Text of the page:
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Collado v. Urambula

United States District Court, E.D. California

July 25, 2019

JOHN COLLADO, et al., Plaintiffs,
v.
JUAN URAMBULA, et al., Defendants.

         ORDER REQUIRING PLAINTIFFS LOURDES AYALA, TINO PARTIDO, MARIBEL AYALA, TERESA WARE, AND MARIA DIAZ TO FILE APPLICATIONS TO PROCEED IN FORMA PAUPERIS ORDER REQUIRING PLAINTIFFS LOURDES AYALA, TINO PARTIDO, MARIBEL AYALA, TERESA WARE, AND MARIA DIAZ TO FILE A SIGNED COMPLAINT TO PROCEED PRO SE ORDER DENYING PLAINTIFF JOHN COLLADO'S APPLICATION TO PROCEED IN FORMA PAUPERIS WITHOUT PREJUDICE AND REQUIRING JOHN COLLADO TO FILE A REVISED APPLICATION TO PROCEED IN FORMA PAUPERIS (ECF Nos. 1, 2) FOURTEEN-DAY DEADLINE

         On July 19, 2019, John Collado, Lourdes Ayala, Tino Partido, Maribel Ayala, Teresa Ware, and Maria Diaz (“Plaintiffs”), filed this action pursuant to 42 U.S.C. § 1983. (ECF No. 1.) On July 19, 2019, Plaintiff John Collado filed an application to proceed in forma pauperis. (ECF No. 2.) The Court finds multiple issues with these filing that Plaintiffs must address, as explained in this order.

         I.

         COMPLAINT

         The filed complaint was signed on behalf of Plaintiff John Collado only, proceeding pro se. (ECF No. 1.) Plaintiffs are advised that Local Rule 131(b) of the Eastern District of California requires that all pleadings “be signed by the individual attorney for the party presenting them, or by the party involved if that party is appearing” pro se in the action. Plaintiff John Collado is proceeding pro se and as such has no authority to appear on behalf of other individuals. Each named Plaintiff must sign the complaint on behalf of themselves if they wish to proceed pro se in this action, or must have a licensed attorney that represents them in the action sign and submit any filings. See L.R. 131(b); Johns v. County of San Diego, 114 F.3d 874, 877 (9th Cir. 1997); C. E. Pope Equity Trust v. United States, 818 F.2d 696, 697 (9th Cir. 1987).

         Plaintiffs are advised that if and when the Court screens the complaint as filed, the Court will recommend dismissal or striking of any of the named Plaintiffs who did not sign the complaint as they are not represented by an attorney in this action. If Plaintiffs Lourdes Ayala, Tino Partido, Maribel Ayala, Teresa Ware, and Maria Diaz wish to proceed pro se in this action, they shall file an amended complaint which includes each of their signatures.

         II.

         APPLICATION TO PROCEED IN FORMA PAUPERIS

         Plaintiff John Collado was the only named Plaintiff that submitted an application to proceed in forma pauperis (“IFP”) in this action. (ECF No. 2.) All parties instituting any civil action are required to pay the filing fee. See 28 U.S.C. § 1914(a). An action may only proceed despite the failure to pay a filing fee if the party is granted in forma pauperis status. Rodriguez v. Cook, 169 F.3d 1176, 1177 (9th Cir. 1999). All parties seeking to proceed in forma pauperis must qualify for in forma pauperis status. Anderson v. California, No. 3:10-cv-02216-MMA (AJB), 2010 WL 4316996, at *1 (S.D. Cal. Oct. 27, 2010). If Plaintiffs Lourdes Ayala, Tino Partido, Maribel Ayala, Teresa Ware, and Maria Diaz wish to proceed in this action, they shall file an application to proceed in forma pauperis, completed and signed, or in the alternative, pay the $400.00 filing fee for this action.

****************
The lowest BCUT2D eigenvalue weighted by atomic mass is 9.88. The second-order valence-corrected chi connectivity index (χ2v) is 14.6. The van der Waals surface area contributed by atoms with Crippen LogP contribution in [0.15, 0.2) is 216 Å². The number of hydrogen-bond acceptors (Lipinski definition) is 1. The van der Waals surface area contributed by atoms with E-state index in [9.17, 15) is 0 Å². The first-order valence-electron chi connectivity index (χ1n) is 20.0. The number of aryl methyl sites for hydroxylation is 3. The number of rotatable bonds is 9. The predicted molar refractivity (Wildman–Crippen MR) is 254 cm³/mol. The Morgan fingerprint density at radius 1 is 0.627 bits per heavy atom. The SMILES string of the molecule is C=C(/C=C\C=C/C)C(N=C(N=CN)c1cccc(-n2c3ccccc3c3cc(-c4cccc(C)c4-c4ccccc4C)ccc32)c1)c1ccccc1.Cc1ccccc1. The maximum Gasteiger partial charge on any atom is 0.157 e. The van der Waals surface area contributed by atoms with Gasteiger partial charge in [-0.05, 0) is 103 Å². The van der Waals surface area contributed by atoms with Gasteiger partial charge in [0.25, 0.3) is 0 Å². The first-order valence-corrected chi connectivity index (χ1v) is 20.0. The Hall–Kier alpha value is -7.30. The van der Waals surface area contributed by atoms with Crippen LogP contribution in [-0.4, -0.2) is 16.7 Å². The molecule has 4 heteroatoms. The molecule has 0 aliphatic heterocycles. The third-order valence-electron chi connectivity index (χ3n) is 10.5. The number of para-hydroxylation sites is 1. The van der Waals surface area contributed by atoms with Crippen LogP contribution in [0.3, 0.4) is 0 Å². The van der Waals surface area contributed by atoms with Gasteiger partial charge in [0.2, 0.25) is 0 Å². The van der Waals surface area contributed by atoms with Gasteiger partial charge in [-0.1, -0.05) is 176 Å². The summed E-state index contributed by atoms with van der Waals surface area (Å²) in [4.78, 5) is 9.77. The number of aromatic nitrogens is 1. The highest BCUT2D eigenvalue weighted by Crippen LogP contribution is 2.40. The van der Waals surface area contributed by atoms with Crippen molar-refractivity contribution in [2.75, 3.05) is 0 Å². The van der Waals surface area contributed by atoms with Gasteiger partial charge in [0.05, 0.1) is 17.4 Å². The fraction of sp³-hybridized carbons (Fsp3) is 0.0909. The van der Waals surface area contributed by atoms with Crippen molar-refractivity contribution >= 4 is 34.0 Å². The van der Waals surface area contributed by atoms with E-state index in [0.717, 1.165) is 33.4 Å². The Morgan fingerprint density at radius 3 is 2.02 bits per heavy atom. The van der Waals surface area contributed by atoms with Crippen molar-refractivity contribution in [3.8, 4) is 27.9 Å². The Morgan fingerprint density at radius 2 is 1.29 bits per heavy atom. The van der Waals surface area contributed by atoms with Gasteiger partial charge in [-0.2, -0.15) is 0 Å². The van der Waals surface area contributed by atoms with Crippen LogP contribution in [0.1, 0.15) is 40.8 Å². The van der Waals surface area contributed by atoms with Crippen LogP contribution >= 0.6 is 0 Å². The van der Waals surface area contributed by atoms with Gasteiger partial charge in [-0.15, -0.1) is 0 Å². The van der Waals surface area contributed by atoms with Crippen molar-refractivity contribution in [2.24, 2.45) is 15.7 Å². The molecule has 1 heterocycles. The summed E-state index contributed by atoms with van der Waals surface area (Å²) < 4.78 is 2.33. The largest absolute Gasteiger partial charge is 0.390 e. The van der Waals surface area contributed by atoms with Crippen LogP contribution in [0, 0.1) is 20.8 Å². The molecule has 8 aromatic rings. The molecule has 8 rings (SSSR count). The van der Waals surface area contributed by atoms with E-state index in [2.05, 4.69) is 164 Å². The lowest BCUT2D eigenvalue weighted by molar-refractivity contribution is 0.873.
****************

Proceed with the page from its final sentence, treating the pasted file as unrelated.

Further, Plaintiff John Collado signifies in the IFP application that he is currently incarcerated. (ECF No. 2 at 1.) As indicated on page two of the IFP application, if Plaintiff John Collado is in fact currently an incarcerated prisoner, he must “submit an affidavit stating all assets, ” and “must attach a statement certified by the appropriate institutional officer showing all receipts, expenditures, and balances during the last six months in your institutional accounts.” (ECF No. 2 at 2.) The Court notes that the civil cover sheet for the complaint indicates that the action is, in part, a prisoner civil rights action. (ECF No. 1-1.) Plaintiff provides one address in the complaint and provides a different address in the IFP application, neither of which appear to be a correctional institution. If Plaintiff John Collado is in fact incarcerated, he must submit the additional materials described on page two of the IFP application, and he will be required to pay the full amount of the filing through deductions to his prison trust account. See 28 U.S.C. § 1914(a); 28 U.S.C. § 1915(b). If Plaintiff John Collado is not incarcerated, he must submit a revised IFP application indicating that he is not incarcerated.

         Additionally the complaint states that the “S.S.A. [is] playing games with entitled disability benefits.” (ECF No. 1 at 7.) If Plaintiff John Collado is in fact receiving disability benefits or other payments, he must so state in his IFP application, which as submitted, indicates he is receiving no such benefits.

         III.

         CONCLUSION AND ORDER

         Based on the foregoing, IT IS HEREBY ORDERED that within fourteen (14) days from ...


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